What does DF look like? Back in the 90s, the digital fiction works I was most familiar with were those published by Eastgate Systems: they were black and white works with little boxes around the words, indicating hypertext links. They didn’t look like much, really… the interesting part was the hypertext. Later, DF became more about multimedia, on the one hand, and code and algorithms on the other, the look changed; it became more self-consciously colourful, sometimes signalling its digital nature through the use of vibrant graphics and data visualizations. Often, green text on a black background evoked “computer.”
Some of this aesthetic was about the genre, and the late 20th century. Games from the same era share much of the look and feel. Some of that, though, merely reflected the presentational expression possible in one or other early authoring systems. Limited fonts, poor type rendering, 8-bit colour (and sound?)… many of these things are part of what people remember about DF’s early years.
As Flash became a standard toolkit for digital storytelling and expression, production values got a lot better. But 2000s-era Flash has its own characteristic look and feel; animated text, zooming views, standardized transitions were easy to achieve, and therefore became commonplace.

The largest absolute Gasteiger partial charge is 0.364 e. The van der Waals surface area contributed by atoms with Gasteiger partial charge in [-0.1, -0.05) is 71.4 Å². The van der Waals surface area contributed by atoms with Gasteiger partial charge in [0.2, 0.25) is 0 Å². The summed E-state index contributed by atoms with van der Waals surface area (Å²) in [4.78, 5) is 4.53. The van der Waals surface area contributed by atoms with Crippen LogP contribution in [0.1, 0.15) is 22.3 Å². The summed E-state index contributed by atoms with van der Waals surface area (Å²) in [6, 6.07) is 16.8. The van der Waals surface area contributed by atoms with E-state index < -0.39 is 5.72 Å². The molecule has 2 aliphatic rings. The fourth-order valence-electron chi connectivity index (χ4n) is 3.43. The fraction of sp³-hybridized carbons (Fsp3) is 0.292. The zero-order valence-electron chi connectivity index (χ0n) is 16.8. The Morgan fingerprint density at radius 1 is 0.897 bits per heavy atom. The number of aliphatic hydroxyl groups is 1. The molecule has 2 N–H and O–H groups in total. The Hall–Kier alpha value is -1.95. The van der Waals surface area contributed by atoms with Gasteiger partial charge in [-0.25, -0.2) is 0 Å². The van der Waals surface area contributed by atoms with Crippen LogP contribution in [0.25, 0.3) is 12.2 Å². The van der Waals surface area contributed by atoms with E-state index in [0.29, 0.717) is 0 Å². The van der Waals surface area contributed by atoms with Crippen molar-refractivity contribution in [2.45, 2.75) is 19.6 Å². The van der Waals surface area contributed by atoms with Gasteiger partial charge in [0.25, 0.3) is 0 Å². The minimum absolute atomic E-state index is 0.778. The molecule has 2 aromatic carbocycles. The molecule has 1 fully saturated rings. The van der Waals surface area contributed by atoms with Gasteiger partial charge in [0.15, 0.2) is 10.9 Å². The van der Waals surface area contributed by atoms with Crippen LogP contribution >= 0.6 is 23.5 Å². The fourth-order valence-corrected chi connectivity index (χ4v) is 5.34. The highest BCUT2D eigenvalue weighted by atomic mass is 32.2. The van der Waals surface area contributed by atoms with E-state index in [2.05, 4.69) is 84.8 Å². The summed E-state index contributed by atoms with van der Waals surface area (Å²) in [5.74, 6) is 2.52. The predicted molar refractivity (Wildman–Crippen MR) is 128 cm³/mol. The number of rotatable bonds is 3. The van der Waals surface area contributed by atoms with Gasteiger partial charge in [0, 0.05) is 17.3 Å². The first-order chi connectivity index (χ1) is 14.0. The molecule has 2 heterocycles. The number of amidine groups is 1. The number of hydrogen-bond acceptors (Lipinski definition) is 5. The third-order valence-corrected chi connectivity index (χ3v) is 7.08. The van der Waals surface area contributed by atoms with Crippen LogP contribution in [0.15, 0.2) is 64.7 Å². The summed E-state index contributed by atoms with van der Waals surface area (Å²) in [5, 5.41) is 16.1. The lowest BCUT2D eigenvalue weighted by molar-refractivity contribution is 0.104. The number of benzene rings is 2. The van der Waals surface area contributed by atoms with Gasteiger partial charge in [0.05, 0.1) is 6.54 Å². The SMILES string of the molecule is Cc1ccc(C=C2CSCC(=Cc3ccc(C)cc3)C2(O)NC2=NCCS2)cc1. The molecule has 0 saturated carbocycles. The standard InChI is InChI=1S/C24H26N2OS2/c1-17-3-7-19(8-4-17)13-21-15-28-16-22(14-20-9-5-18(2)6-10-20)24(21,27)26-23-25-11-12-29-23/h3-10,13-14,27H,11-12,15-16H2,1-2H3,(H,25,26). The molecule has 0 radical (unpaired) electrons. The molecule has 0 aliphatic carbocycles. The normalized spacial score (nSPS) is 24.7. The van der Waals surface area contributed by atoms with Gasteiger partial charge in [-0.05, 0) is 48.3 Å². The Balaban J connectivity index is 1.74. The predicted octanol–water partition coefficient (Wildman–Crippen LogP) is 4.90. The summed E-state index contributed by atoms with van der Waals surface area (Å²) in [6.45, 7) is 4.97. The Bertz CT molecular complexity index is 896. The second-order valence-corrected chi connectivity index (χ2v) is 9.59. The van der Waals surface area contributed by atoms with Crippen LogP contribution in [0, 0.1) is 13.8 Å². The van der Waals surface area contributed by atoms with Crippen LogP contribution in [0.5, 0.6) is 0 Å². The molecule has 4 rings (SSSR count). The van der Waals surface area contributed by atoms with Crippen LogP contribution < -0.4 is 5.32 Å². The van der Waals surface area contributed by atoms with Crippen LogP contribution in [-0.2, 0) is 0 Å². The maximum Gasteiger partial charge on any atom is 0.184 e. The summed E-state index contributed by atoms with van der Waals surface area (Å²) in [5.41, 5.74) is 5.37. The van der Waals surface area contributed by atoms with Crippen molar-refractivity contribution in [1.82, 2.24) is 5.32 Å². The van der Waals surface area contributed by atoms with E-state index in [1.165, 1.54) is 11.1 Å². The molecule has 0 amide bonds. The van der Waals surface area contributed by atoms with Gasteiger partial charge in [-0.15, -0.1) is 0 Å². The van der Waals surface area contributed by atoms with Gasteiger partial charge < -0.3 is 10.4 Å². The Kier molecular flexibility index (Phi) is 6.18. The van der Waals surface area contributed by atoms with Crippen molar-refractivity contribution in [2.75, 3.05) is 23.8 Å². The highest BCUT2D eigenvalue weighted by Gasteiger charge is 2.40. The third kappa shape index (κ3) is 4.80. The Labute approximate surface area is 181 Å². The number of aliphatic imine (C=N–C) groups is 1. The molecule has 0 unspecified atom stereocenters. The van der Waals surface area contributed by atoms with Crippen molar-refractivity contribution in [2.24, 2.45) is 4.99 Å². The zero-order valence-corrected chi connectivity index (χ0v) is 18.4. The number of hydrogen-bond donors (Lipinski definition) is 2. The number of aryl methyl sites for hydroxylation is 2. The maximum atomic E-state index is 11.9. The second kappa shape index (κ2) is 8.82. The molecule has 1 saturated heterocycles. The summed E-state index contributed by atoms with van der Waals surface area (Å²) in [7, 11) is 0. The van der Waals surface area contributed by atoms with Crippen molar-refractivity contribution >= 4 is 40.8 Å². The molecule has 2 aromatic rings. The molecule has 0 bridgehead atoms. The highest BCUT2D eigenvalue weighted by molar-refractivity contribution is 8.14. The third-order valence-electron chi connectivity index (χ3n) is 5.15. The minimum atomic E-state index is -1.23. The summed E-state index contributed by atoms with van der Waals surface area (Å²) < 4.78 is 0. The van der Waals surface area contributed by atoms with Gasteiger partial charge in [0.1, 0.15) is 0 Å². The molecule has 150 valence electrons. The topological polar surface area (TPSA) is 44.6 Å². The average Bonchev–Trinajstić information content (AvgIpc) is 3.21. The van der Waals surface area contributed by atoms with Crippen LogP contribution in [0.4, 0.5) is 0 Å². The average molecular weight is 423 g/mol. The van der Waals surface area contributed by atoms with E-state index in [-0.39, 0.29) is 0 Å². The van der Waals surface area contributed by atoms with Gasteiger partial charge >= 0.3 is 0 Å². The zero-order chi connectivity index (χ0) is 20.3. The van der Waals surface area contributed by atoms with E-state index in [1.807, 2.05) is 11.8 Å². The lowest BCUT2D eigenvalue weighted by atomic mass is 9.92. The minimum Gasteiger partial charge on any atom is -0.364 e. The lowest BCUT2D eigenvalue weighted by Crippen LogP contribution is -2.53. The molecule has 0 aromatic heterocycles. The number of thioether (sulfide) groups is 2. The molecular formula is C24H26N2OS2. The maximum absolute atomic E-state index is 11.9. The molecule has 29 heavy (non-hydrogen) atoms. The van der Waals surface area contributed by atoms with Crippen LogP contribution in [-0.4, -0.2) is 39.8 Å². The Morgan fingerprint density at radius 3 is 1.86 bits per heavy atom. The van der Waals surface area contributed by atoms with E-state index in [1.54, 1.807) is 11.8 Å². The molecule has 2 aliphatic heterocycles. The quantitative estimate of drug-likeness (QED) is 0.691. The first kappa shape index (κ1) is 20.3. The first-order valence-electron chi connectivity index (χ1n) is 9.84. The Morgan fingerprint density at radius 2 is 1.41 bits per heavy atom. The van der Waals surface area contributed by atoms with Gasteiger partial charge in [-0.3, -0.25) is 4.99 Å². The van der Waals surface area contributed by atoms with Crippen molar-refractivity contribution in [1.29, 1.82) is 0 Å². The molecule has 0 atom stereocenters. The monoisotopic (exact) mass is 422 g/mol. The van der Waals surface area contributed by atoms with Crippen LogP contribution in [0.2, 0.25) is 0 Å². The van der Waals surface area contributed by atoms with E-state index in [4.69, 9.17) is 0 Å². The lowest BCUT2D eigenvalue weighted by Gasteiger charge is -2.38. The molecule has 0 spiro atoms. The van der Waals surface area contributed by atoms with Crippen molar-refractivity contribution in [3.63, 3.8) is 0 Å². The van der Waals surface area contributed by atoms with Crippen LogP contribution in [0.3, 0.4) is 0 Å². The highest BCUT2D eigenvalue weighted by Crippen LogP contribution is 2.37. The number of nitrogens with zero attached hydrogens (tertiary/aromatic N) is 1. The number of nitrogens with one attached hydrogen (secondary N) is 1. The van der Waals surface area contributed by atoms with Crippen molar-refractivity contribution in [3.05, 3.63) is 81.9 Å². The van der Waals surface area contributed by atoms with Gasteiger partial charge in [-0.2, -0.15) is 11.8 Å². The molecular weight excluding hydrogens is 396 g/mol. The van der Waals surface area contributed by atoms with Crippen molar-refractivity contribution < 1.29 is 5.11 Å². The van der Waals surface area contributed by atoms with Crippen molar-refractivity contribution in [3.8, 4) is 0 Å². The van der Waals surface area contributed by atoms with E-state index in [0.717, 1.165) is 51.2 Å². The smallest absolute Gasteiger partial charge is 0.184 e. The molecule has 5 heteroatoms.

The web’s agenda, stated or unstated, has been to absorb all other publishing and presentation systems. It has, I think, done so, at the expense of elegance; web authoring is still a bit of a dog’s breakfast, simply because there are so many options, so many toolkits and frameworks, and whatnot. But just about anything is possible now. Good typography is within easy reach on the web now, as is native support for animation, vector graphics, video, and audio. Ubiquitous frameworks like jQuery provide a solid foundation of basic interactive functionality. And designers have begun to think mobile-first, a move that is important not just because we all carry phones, but because it provides a way of throwing off the “web design” conventions and aesthetic of the first decades.
So what should Digital Fiction look like in 2014? Especially given that the open web platform places very few constraints on designers. The lack of constraints is both a blessing and a curse; those early experiments found a ready-made genre and style in the narrow limits afforded by early platforms. In the absence of such things, how do begin to design for wide-open media?